• 33. Local and Global NeedsUS Charitable Organizations (NGOs) “I would like to thank you for the amazing database that you have created...I would like to ask you about the possibility of partnering with the organization that I volunteer with, a US-based, 501 (c )3 non-profit organization that provides hands-on assistance to survivors of natural disasters around the world... Currently, we are working in Leogane, Haiti and Cagayan de Oro, Philippines. We are in need of updating our databases so that they are more efficient and would love to use Sahana.” “Hello and thank you so much for your hard work and the products that we are beginning to enjoy. I have loaded the software and like it, however we need some additional functionality. Where would we turn with almost no budget to begin a adaptation to this software. If we are looking for a programmer to donate his time what skills would be needed? Thank you for your courtesies in these matters and for the great software which we are going to try to use for the first time here in Harrisburg IL.” “I would like to talk with someone about disaster volunteer management software and how we work with you. We are a registered 501c3 and know of Sahana through Golden Phoenix” “We provide disaster support mostly with communication, logistics, and planning support for rural communities. We are interested in using the Eden software to assist us and our allied partners. If you could assist us with determining technical need and some guidance that would be much appreciated.Local CERT Chapter“Im the webmaster for a volunteer organization known as CERT. We are looking for an asset /personnelmanagement program, that will track all our vehicles and equipment, our volunteers and theirtrainings/certifications/and events they were deployed to. Ive played with your Eden demo and am amazed. ”National Red Cross Society“I’m currently managing a software development project on behalf of the,,, Government and... Red Cross. Our projectis to replace the software base of National Registration and Inquiry System (NRIS ). NRIS is our national voluntaryregistration system for displaced people during disasters. 33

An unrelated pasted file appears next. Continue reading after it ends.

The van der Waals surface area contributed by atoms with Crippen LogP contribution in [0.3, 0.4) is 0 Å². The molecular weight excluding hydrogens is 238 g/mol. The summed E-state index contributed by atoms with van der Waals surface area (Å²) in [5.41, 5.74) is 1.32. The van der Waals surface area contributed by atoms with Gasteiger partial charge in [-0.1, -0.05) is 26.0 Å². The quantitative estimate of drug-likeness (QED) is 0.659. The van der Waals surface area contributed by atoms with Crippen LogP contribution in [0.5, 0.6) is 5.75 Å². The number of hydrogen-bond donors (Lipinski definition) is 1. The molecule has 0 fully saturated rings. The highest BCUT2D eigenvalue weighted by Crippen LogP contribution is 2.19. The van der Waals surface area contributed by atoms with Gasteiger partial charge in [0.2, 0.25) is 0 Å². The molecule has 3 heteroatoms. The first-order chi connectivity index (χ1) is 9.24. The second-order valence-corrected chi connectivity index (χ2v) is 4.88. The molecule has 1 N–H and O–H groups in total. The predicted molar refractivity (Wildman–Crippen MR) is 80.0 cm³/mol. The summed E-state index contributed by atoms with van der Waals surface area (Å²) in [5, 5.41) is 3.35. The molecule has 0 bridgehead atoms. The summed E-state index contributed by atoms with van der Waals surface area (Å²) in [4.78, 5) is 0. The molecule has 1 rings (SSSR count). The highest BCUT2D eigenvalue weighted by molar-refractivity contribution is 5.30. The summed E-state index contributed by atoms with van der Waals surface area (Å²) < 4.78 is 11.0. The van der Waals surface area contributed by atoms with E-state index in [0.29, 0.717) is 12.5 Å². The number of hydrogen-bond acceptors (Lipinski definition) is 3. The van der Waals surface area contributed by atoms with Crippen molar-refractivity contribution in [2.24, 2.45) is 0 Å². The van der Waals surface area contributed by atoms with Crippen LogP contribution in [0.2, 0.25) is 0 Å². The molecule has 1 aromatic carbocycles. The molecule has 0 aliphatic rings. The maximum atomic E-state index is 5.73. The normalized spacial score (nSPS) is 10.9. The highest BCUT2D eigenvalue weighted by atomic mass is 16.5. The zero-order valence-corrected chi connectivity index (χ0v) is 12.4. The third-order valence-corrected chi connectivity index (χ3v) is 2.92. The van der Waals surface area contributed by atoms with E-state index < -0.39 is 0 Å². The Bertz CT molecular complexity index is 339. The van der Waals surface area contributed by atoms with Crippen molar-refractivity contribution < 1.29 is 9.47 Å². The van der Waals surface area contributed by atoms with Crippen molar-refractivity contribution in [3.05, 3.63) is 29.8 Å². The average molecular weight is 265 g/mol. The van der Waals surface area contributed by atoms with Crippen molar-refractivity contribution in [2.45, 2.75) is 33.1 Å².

• 34. Disaster Support RequestsTyphoon Sendong (Philippines)“I am studying masters of information technology right now and one of my project is to deploy Sahana software toa relocation site here in Cagayan de Oro which recently devastated by the typhoon "Washi " or "Sendong " here inthe Philippines... Thank you so much for your organization. Looking forward for your reply.”Dexter, Michigan (tornado)“I am writing from Dexter, MI where we are dealing with the aftermath of a tornado. I am chair of a public safetycommittee and have been tasked with trying to find a solution for connecting people and organizations that wantto help/donate to those who need assistance. It seems your program might be a great fit. I need to get this up andrunning asap. Any advice and help would be greatly appreciated.”Harrisburg, Illinois (tornado)“I am currently looking towards setting up the Sahana Eden software in response to our tornado catastrophe lastmonth. I need some guidance in my efforts. We realize Sahana Eden is one of the best programs to aid in thecurrent disaster and future calamities.” These Support Requests have all come in to SSF since March 1, 2012 34
  • 35. ResourcesWiki: http://wiki.sahanafoundation.org http://eden.sahanafoundation.org Sahana Eden Essential Guide http://en.flossmanuals.net/sahana-eden/Mailing Lists & IRC http://sahanafoundation.org/community #sahana, #sahana-eden #sahana-agasti on Freenode (irc.freenode.net)SahanaCamps http://sahanafoundation.org/programs/sahanacamp/ 35
  • 36. Free and Open Source Software ProjectsFreedom to use, analyze, modify and re-distribute Available for everybody at no cost Open for research and developmentCollaboratively developed by a Global community Mark Prutsalis President & CEO, Sahana Software Foundation http://SahanaFoundation.org Mark@SahanaFoundation.org @SahanaFOSS #Sahana http://www.slideshare.net/SahanaFOSS 36

×